When you think of yourself as super, but the majority of people think of you as mad, it’s never good, but that’s exactly the situation Mario Balotelli finds himself in right now.
His spell at Liverpool proved to be a calculated gamble gone wrong on the surface of things, and Liverpool fans are desperate to see the striker shipped out ahead of next season, be it on loan or ideally, a permanent deal.
Said permanent deal looks like being a dream further away than the Premier League title is, with even Balotelli’s super agent, Mino Raiola, failing to find a suitable club who will firstly pay a transfer fee, then pay the forward’s wages, and finally, take a chance on him.
Now there are plenty of people out there – Jose Mourinho included – who think the player is a liability, unmanageable, a waste of time. There are also those who think the Italian has bags of talent and could easily be one of the best players in the world.
The truth, as it so often does, falls in the middle of the two extremes.
Balotelli is in no way unmanageable. Nor is he Ballon d’Or worthy, and barring a massive turnaround, he won’t ever be.
He does score goals when given the chance and is actually a natural finisher – which sounds a basic requirement for a forward, but as football fans will know, there are those who are Sergio Aguero natural and those who are Olivier Giroud natural. Balotelli is more the former than the latter, but so many factors have to fall into place for that to happen.
He has to be played in the right position – there is no convincing him to do a job for you on the wing and put a shift in for the team a la Samuel Eto’o en-route to Inter Milan’s treble winning season. Balotelli has to be the number nine, and you only get the best from him when he has someone to play off up top.
At Liverpool that didn’t happen, because while Rickie Lambert might be a boyhood fan and one more stamp on that Southampton loyalty card, a star forward he is not. Daniel Sturridge can produce world class dance moves in celebration of a goal, but to actually stay fit in order to score enough of them is a seemingly impossible task.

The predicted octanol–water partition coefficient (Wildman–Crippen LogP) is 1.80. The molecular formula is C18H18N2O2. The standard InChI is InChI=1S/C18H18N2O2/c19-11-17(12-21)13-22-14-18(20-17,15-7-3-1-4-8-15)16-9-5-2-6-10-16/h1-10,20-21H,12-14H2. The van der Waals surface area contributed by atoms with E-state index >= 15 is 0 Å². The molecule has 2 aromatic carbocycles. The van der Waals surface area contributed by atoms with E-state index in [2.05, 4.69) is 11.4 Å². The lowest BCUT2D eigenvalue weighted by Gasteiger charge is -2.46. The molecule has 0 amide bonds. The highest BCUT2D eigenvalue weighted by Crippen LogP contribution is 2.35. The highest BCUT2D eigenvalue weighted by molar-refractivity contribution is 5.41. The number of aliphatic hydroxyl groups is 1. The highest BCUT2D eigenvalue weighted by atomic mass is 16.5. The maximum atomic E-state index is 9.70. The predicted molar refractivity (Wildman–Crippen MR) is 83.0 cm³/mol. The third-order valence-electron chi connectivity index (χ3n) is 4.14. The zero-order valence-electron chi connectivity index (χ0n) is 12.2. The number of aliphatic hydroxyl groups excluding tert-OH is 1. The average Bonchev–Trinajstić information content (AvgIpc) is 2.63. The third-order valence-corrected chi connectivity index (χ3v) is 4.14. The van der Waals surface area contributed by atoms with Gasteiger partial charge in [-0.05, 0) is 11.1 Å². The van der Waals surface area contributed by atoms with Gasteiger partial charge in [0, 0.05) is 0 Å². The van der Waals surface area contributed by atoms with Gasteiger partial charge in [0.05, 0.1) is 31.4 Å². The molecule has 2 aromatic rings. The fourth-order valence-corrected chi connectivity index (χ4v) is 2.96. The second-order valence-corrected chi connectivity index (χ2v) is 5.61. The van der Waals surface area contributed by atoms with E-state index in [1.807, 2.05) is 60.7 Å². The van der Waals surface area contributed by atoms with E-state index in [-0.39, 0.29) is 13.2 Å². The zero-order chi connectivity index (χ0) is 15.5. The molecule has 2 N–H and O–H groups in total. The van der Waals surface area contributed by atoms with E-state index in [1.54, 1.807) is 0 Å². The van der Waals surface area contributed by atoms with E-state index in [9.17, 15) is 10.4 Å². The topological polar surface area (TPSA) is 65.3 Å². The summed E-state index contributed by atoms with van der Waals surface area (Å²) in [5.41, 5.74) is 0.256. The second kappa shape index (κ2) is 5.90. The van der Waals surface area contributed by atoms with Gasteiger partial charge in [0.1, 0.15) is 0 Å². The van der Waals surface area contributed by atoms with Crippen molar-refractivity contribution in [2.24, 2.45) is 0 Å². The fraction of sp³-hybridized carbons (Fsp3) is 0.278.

The role in which Brendan Rodgers seemed to feel Balotelli excelled in last season was that of a scapegoat, blaming the forward for just about everything, but if Rodgers is being slightly more genuine than his tan, he would admit that Balotelli was poor, fair enough, but he was no poorer than the majority of the summer signings – all of which were sanctioned by Rodgers.
For those who do stand firmly in the Balotelli is hopeless camp, cast your minds back to the Euros in 2012. The Italian was at his very best and he was frightening. That is the Mario his admirers know he can be – that is the Mario his favourite manager and staunchest defender for long periods of time, Roberto Mancini, was counting on him being.
Off the field behaviour has marred much of Balotelli’s time in England, but the press also recognise cannon fodder when they see it, and the 24 year old is just that. He makes headlines for going to San Carlo with friends. He makes headlines for being part of a car crash that wasn’t even his fault.
He also makes headlines for messy love triangles and a host of possibly ludicrous, probably true stories ranging from going to a prison just out of curiosity to handing out cash dressed as Father Christmas.
At times, Balotelli is his own worst enemy, and he will struggle to find a taker this summer, with Fiorentina fans reacting to the news of a possible loan deal like Tottenham Hotspur ones do when they see Real Madrid calling up once again to tap into their ‘special relationship’.
Balotelli, unlike ‘sick’ Sterling, did bother to turn up to Liverpool training after their summer break, despite his adoptive father passing away, and could so easily be the player who banged in goals for AC Milan upon his return to Italy, scoring 30 goals in 54 appearances, or the player who can take a penalty better than most in the world.
For a player who gets a fair amount of stick, Balotelli’s record in front of goals is pretty decent – his league record is markedly better than his Champions League one – with 102 Serie A games hailing 46 goals, which is close to a one in two record.
For his country, he scored six goals in 16 games for the U21s, and for the senior side, has 13 goals in 33 appearances and counting.
Even those who criticise his time at Manchester City would struggle to play down the importance of his performance against Queens Park Rangers. In a game that everyone remembers for the brilliance of Sergio Agueroooooo, there would have been no title that day without Balotelli.
It is easy to forget that Balotelli is still in his mid 20s, given he burst on to the scene so young and has hardly been out of the headlines since, but the bottom line is Balotelli has talent. And bags of it. He also has one hell of a temperament issue.
It’s up to him which he decides to be remembered for.